What happened was: I realized I was no good at music.
In spite of years of training, the fact remained that my bow-arm shook when I played my violin in public. No matter how many hours of practice I put in on the Bach A-Minor Concerto, I couldn’t play it on stage. No matter how many years of intense, focused, daily work, I could not perform. I failed in key on-stage situations numerous times. I kept on because I love an audience, but no matter how much I loved being in front of a crowd, I stank at it.
Once, when my sister and I were doing music for a little church—she singing, me playing—yes, I did: I poked her in the head with my bow. How do you do that?
Once, in a college talent show, I forgot the duet half-way through. We started over. I forgot it again at the same place. We were contenders in classical music. We placed in comedy.
Once, for a different talent show, I begged God to keep my bow arm steady. He did. My legs shook like crazy, and I wondered through that piece (that blasted A-Minor again!) whether it was better to have an arm shake and stay standing-if-embarrassed, or to go ahead and fall down in a big pile of wobbly legs and shattered dreams.
Singing was a little better, because when you sing, it doesn’t matter if your hands shake. I did quite a lot of church music during my twenties. I was Anna The Orphanage Director in a children’s musical the name of which I can’t remember, but it’s about Jesus coming to town and has this memorable line: “Don’t take any wooden denarii!”
My singing days ended when I got to Greenville, because Special Music there has a doctorate in voice performance, and yes, I’m still a little bitter about that, but the fact remains that the people who do sing there do sing better than I. Plus they do that lifty thing with their eyebrows.
Now that I think of it, the aha moment could have been when I saw the concert master of the Elementary School orchestra rip into his music like he was Isaac Stern. I don’t know where Scott Moore is now with his music, but he was better at 11 or 12 than I ever was. He probably thinks the A-Minor is for babies. He probably thought so then.
Then my daughter went to high school at Interlochen Arts Academy, and everything I ever knew about music was wadded up in a little ball and set on fire. Those kids are freakishly talented and lots of them go to Juilliard. They go to Curtis. You can’t compare yourself to them. It’s like comparing your husband to George Washington: sure, he’s sweet, and he’s good with the kids, but he’ll never be on a quarter.
Still, there lingered the idea that I could have done something with my music. So I taught children a lot of music—to the extent that the teacher next door told me to knock it off with the piano playing and get on with the academics. I hear some kids still remember all the verses to “Goober Peas,” and I’m darned proud of that. I suppose that was my great contribution to music: Goober Peas has been preserved to another generation (all four verses), and let’s not forget the Presidents Song, which I’ve taught from when it ended “Ford and Carter and Reagan,” and I know people who still stop there, at least in principle.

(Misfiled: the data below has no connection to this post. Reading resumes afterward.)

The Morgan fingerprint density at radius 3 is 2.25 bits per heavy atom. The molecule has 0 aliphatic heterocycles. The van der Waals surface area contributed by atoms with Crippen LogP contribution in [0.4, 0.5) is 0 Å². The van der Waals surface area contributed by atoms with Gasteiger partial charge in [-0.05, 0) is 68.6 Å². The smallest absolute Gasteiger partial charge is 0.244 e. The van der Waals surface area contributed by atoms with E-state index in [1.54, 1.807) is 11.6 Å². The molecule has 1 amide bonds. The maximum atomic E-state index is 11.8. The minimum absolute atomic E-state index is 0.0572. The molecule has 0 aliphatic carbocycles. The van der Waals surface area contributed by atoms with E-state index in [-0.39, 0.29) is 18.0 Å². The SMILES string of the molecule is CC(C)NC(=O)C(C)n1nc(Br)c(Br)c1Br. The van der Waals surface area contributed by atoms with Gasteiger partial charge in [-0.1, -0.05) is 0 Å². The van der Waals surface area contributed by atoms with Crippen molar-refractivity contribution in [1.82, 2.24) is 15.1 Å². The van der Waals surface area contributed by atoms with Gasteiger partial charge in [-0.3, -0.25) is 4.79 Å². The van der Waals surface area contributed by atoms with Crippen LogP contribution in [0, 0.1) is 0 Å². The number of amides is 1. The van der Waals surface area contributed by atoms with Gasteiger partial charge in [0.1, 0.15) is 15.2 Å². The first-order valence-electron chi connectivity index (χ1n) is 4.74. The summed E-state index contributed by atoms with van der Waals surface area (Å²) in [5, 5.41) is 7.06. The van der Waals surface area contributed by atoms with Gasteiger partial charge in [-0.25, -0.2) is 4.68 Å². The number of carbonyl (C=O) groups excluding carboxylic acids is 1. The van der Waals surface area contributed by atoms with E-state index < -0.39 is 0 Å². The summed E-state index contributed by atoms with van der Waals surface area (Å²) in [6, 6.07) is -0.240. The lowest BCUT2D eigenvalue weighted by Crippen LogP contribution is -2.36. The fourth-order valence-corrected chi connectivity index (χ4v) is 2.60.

I sang the National Anthem at a basketball game once. A capella. The trick with this is that you have to start really low, but if you’re too low, those bottom notes sort of get lost. But if you don’t start low enough, my friend, you are going to be in real trouble with the rockets’ red glare, ask anyone. Ask me.
Another (earlier) singing triumph was when our little college “music ministry” group sang Sunday service at the San Diego Marine Corp Recruiting Depot, otherwise known as Boot Camp. All the guys (women marines train in South Carolina) come to chapel. So there’s a thousand Marines out there and I have a solo that starts: “I will meet you in the moooooorning, just outside the Eastern Gate!” It’s about the Second Coming, but from the hoots and hollers, I’m thinking those boys weren’t clued in. “Keep your lamps all trimmed and buuuuuuuurning, lest for you it is too late!” I was eighteen, give me a break. One of them asked me for cigarettes after, but (go figure) I didn’t have any.
Condi said she gave up aspirations of concert piano-ing when she realized she knew the whole repertoire, but she couldn’t play it. To feel the music. To live in the music. To be at peace with the music and work with it, interpret it, express it. Heck, I couldn’t even figure it out half the time, and when I did figure it out and polish it up and get up on stage to perform it, my right arm fell apart, my brain turned off, the music I’d memorized refused to be recalled.
Darned, blasted, and heck in the same piece…maybe I’m still a little conflicted, huh? Crud. Shoot, I wanted to be a singer.
I turned to the typewriter. Or, rather. I continued typing stories and let the music go. I had always written stories, some good, some not so good. Some published, some sitting in a drawer. . . .one sitting in an envelope waiting for nerve and postage.
So, yes, I have a violin in the closet. The bridge is out and the strings are unstrung. My four younger children have never heard me play. But the joy I get when I hear my child laughing, and I go in there to see what’s so funny, and I see he is reading my book, well, can you beat that?